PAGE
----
by Matt Batcheldor
Karen Hughart, MSN, RN, senior director of Nursing Informatics, is retiring at the end of July after 45 years at Vanderbilt University Medical Center.
Hughart, a longtime informatics expert who leads a department that manages nursing systems throughout VUMC, was instrumental in the rollout of Epic clinical systems in recent years. But her full-time informatics specialization was actually a second career, happening after two decades as a pediatric nurse.
Hughart said she wanted to be a nurse since she was 16 years old, when she worked for a camp for disabled children in Kansas City.
After graduating from Murray State University in 1977 she started on S-3400 of the Round Wing, which was then the children’s wing of the main Vanderbilt University Hospital, in the building that is now Medical Center North.
“I did my college work in all these small community hospitals, so being in this big, complex medical center where you got to see all these different things was just very exciting,” she said.
Her transition from bedside nurse to Nursing Informatics expert was a product of happenstance. The predecessor of Monroe Carell Jr. Children’s Hospital at Vanderbilt had just acquired new computers, and “we didn’t know how to use those computers,” Hughart said. As it happened, Hughart was in graduate school at Vanderbilt University, and her practicum project was to write a how-to-manual and present recommendations to a nursing executive group.
The day Hughart was on the agenda to address the group was also on the day the group was appointing four nurses to a committee that would select the first hospital information system.
“And I just happened to be there, and they said, ‘well, Karen knows about computers, let’s put herion the group.’ And so, it all grew out of that,” she said. “I always tell people it’s about being at the right place at the right time.”
For a time, Hughart worked partly in pediatrics, partly in informatics, until the late 1990s, when she transitioned to full-time informatics work.
When Hughart started at Vanderbilt, patient records were all on paper. She oversaw the transition to electronic records, first using systems that were developed in-house at Vanderbilt, then to today’s vendor-based systems such as Epic. Her department supports many other systems.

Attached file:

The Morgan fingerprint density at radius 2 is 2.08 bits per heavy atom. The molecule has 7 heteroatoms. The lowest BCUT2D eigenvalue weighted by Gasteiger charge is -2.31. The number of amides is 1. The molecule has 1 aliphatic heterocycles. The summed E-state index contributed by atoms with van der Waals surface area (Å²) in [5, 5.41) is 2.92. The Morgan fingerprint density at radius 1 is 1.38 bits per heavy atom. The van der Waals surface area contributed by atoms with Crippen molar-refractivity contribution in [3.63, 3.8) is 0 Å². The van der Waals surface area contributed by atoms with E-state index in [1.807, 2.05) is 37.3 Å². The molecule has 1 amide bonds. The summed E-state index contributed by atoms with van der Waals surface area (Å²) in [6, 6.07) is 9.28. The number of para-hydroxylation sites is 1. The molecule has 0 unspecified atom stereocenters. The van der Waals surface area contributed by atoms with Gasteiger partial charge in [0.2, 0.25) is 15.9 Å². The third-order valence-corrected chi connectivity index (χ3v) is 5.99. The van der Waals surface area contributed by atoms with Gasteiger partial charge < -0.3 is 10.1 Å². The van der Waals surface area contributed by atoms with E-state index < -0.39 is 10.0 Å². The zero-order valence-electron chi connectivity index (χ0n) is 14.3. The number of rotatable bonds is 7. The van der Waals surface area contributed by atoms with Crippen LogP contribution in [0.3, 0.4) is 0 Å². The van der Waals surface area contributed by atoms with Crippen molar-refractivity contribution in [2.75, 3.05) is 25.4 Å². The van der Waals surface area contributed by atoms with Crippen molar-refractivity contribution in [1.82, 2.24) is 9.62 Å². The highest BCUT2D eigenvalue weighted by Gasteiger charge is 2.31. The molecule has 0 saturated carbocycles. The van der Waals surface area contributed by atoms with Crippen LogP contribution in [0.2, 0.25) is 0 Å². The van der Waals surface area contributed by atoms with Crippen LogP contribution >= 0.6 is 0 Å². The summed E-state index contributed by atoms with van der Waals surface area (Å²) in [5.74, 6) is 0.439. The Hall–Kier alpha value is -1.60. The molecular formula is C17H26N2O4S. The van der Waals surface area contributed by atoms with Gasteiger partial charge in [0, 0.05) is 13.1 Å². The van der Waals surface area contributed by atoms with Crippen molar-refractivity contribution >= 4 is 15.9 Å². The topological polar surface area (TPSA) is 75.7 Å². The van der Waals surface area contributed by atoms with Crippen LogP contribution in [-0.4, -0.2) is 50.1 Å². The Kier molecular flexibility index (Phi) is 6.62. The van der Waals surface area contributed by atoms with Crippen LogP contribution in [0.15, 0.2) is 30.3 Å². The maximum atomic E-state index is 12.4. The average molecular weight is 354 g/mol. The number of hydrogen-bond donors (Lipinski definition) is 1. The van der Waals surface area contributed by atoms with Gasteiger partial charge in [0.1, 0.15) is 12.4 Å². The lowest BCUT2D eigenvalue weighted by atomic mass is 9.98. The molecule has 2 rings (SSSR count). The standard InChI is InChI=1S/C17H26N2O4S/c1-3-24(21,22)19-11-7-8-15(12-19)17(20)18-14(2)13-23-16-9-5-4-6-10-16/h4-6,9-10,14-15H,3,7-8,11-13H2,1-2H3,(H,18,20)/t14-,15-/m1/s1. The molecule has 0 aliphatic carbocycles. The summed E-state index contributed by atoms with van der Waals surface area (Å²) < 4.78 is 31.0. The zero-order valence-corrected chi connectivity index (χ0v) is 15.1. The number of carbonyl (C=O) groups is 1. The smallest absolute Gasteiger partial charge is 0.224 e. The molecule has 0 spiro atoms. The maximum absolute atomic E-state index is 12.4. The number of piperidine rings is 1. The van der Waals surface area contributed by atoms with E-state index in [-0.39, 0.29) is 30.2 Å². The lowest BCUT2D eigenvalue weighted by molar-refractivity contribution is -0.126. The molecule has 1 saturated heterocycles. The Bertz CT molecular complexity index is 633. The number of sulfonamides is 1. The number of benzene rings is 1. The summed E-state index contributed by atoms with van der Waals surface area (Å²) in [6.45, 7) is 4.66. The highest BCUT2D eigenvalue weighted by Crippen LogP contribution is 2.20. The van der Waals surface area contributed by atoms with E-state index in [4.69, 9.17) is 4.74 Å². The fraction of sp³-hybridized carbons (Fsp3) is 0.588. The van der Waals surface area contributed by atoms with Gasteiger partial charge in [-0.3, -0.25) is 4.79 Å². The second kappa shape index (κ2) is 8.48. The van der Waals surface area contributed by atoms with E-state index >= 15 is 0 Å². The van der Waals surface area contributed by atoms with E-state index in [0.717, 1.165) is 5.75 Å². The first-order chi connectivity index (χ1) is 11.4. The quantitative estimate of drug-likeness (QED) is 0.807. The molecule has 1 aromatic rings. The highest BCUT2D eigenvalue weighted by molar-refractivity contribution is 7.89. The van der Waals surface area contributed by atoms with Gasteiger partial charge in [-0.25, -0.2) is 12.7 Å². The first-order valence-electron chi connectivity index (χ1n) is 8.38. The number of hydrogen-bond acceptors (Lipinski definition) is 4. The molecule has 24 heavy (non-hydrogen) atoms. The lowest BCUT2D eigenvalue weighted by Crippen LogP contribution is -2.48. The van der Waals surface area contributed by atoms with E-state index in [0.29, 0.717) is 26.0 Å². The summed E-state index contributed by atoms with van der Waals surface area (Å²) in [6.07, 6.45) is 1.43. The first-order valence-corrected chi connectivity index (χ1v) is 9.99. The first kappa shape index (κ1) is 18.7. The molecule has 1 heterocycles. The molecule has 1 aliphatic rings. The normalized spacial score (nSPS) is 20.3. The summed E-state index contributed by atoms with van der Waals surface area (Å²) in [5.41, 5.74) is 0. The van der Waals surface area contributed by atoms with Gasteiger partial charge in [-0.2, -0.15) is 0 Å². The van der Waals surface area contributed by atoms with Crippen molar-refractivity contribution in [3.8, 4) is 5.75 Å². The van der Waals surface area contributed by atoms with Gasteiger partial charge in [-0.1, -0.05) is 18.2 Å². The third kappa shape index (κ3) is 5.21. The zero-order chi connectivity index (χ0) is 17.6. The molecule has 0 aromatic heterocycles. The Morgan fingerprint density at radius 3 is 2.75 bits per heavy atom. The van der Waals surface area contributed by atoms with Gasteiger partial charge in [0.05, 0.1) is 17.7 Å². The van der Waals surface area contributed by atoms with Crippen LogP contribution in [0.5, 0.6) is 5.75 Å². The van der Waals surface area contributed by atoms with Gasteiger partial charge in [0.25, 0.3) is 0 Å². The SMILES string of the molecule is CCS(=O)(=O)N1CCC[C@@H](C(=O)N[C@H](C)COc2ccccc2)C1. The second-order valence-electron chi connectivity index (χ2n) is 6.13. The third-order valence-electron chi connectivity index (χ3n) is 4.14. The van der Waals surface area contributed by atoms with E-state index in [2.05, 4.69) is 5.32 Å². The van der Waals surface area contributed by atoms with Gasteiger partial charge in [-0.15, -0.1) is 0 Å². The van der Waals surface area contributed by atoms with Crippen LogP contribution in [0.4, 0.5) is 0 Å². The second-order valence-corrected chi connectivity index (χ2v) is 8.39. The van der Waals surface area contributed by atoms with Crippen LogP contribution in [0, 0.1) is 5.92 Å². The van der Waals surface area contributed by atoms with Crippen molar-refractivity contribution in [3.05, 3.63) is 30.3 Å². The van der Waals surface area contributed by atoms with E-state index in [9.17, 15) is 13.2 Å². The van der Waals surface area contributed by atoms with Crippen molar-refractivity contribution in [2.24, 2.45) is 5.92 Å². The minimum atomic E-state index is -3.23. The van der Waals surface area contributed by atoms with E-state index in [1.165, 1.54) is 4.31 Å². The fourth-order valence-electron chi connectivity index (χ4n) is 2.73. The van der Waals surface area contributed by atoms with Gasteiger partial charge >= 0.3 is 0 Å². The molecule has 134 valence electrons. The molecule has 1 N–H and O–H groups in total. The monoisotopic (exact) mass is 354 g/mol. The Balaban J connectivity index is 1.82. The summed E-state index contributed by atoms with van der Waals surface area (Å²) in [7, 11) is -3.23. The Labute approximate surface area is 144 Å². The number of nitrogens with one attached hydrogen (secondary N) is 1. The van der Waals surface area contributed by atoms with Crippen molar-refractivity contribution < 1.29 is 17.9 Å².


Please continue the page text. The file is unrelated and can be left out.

“I think the average nurse uses something like 25 pieces of technology every day, just in a non-ICU unit,” Hughart said. “If they’re in an ICU, they use more pieces than that. So, it takes a lot of thoughtful effort to try to make sure that we are serving up technology in a way that’s going to be efficient for the nurse and safe for the patient.”
Recently, Hughart said she is proud of Nursing Informatics’ effort to create disaster-mode documentation standards during the COVID-19 pandemic. The standards allow nurses to reduce documentation requirements during crisis situations, allowing them to focus on the most important documentation and save time for patient care. Hospitals around the country have adopted Vanderbilt’s standards, as have Epic customers.
“I’m very proud of the team,” she said. “We have a lot of certified, mostly masters-prepared nursing informatics specialists on the team. We’ve done a lot of work over the years to develop their expertise and the services that we provide.”
Hughart said she looks forward to traveling more after retirement; she already has trips planned to Europe and the Caribbean. But she will also do part-time consulting work for Health IT, with less responsibility and more flexibility.
Executive Chief Nursing Officer Marilyn Dubree, MSN, RN, NE-BC, said Hughart will be greatly missed.
“Karen has developed unmatched expertise in her many years of leading our Nursing Informatics efforts,” she said. “It has been my pleasure to work with her on many projects throughout our enterprise, always with the goal of providing better care for our patients and families. I wish her the very best.”